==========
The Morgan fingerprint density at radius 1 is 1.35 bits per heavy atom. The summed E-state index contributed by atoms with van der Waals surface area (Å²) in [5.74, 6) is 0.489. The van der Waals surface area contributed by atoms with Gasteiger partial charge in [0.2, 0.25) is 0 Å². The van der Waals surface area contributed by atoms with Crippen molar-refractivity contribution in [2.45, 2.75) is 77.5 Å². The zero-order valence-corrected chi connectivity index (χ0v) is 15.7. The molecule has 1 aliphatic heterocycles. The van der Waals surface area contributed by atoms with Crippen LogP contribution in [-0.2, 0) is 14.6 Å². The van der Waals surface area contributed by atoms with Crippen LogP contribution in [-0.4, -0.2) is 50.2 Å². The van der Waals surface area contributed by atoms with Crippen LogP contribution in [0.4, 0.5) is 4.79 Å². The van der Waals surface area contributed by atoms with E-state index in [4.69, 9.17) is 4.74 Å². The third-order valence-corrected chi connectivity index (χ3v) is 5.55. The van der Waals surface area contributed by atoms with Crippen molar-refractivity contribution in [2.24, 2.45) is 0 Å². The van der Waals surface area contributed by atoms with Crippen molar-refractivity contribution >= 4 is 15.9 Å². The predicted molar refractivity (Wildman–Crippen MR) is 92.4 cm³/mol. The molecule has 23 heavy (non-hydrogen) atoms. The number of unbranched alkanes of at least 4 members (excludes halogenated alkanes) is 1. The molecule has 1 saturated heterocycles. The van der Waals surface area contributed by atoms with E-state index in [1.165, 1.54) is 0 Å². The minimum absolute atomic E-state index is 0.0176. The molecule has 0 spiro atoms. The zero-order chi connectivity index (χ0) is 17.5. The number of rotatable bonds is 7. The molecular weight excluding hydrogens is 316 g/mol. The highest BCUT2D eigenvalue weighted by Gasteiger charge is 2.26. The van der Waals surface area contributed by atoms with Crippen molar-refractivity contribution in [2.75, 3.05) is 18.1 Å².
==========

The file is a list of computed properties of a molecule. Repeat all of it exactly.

The Morgan fingerprint density at radius 1 is 1.35 bits per heavy atom. The summed E-state index contributed by atoms with van der Waals surface area (Å²) in [5.74, 6) is 0.489. The van der Waals surface area contributed by atoms with Gasteiger partial charge in [0.2, 0.25) is 0 Å². The van der Waals surface area contributed by atoms with Crippen molar-refractivity contribution in [2.45, 2.75) is 77.5 Å². The zero-order valence-corrected chi connectivity index (χ0v) is 15.7. The molecule has 1 aliphatic heterocycles. The van der Waals surface area contributed by atoms with Crippen LogP contribution in [-0.2, 0) is 14.6 Å². The van der Waals surface area contributed by atoms with Crippen LogP contribution in [-0.4, -0.2) is 50.2 Å². The van der Waals surface area contributed by atoms with Crippen LogP contribution in [0.4, 0.5) is 4.79 Å². The van der Waals surface area contributed by atoms with E-state index in [4.69, 9.17) is 4.74 Å². The third-order valence-corrected chi connectivity index (χ3v) is 5.55. The van der Waals surface area contributed by atoms with Crippen molar-refractivity contribution in [2.24, 2.45) is 0 Å². The van der Waals surface area contributed by atoms with Crippen molar-refractivity contribution >= 4 is 15.9 Å². The predicted molar refractivity (Wildman–Crippen MR) is 92.4 cm³/mol. The molecule has 23 heavy (non-hydrogen) atoms. The number of unbranched alkanes of at least 4 members (excludes halogenated alkanes) is 1. The molecule has 1 saturated heterocycles. The van der Waals surface area contributed by atoms with E-state index in [1.165, 1.54) is 0 Å². The minimum absolute atomic E-state index is 0.0176. The molecule has 0 spiro atoms. The zero-order chi connectivity index (χ0) is 17.5. The number of rotatable bonds is 7. The molecular weight excluding hydrogens is 316 g/mol. The highest BCUT2D eigenvalue weighted by Gasteiger charge is 2.26. The van der Waals surface area contributed by atoms with Crippen molar-refractivity contribution in [2.75, 3.05) is 18.1 Å².